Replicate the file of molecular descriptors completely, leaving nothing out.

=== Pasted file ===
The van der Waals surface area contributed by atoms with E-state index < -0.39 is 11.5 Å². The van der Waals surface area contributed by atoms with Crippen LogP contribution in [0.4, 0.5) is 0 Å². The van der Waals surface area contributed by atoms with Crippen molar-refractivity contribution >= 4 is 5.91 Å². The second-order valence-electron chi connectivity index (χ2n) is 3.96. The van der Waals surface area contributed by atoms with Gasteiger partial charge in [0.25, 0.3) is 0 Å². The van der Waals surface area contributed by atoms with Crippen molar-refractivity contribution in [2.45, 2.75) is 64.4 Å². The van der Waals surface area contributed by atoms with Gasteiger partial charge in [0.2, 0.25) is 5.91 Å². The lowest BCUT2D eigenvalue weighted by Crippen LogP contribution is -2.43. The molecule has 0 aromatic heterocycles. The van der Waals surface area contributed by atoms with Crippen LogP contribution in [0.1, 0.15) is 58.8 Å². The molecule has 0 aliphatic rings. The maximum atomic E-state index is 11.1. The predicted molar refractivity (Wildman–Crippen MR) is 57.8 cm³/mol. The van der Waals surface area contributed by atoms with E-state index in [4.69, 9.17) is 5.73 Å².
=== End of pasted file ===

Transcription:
The van der Waals surface area contributed by atoms with E-state index < -0.39 is 11.5 Å². The van der Waals surface area contributed by atoms with Crippen LogP contribution in [0.4, 0.5) is 0 Å². The van der Waals surface area contributed by atoms with Crippen molar-refractivity contribution >= 4 is 5.91 Å². The second-order valence-electron chi connectivity index (χ2n) is 3.96. The van der Waals surface area contributed by atoms with Gasteiger partial charge in [0.25, 0.3) is 0 Å². The van der Waals surface area contributed by atoms with Crippen molar-refractivity contribution in [2.45, 2.75) is 64.4 Å². The van der Waals surface area contributed by atoms with Gasteiger partial charge in [0.2, 0.25) is 5.91 Å². The lowest BCUT2D eigenvalue weighted by Crippen LogP contribution is -2.43. The molecule has 0 aromatic heterocycles. The van der Waals surface area contributed by atoms with Crippen LogP contribution in [0.1, 0.15) is 58.8 Å². The molecule has 0 aliphatic rings. The maximum atomic E-state index is 11.1. The predicted molar refractivity (Wildman–Crippen MR) is 57.8 cm³/mol. The van der Waals surface area contributed by atoms with E-state index in [4.69, 9.17) is 5.73 Å².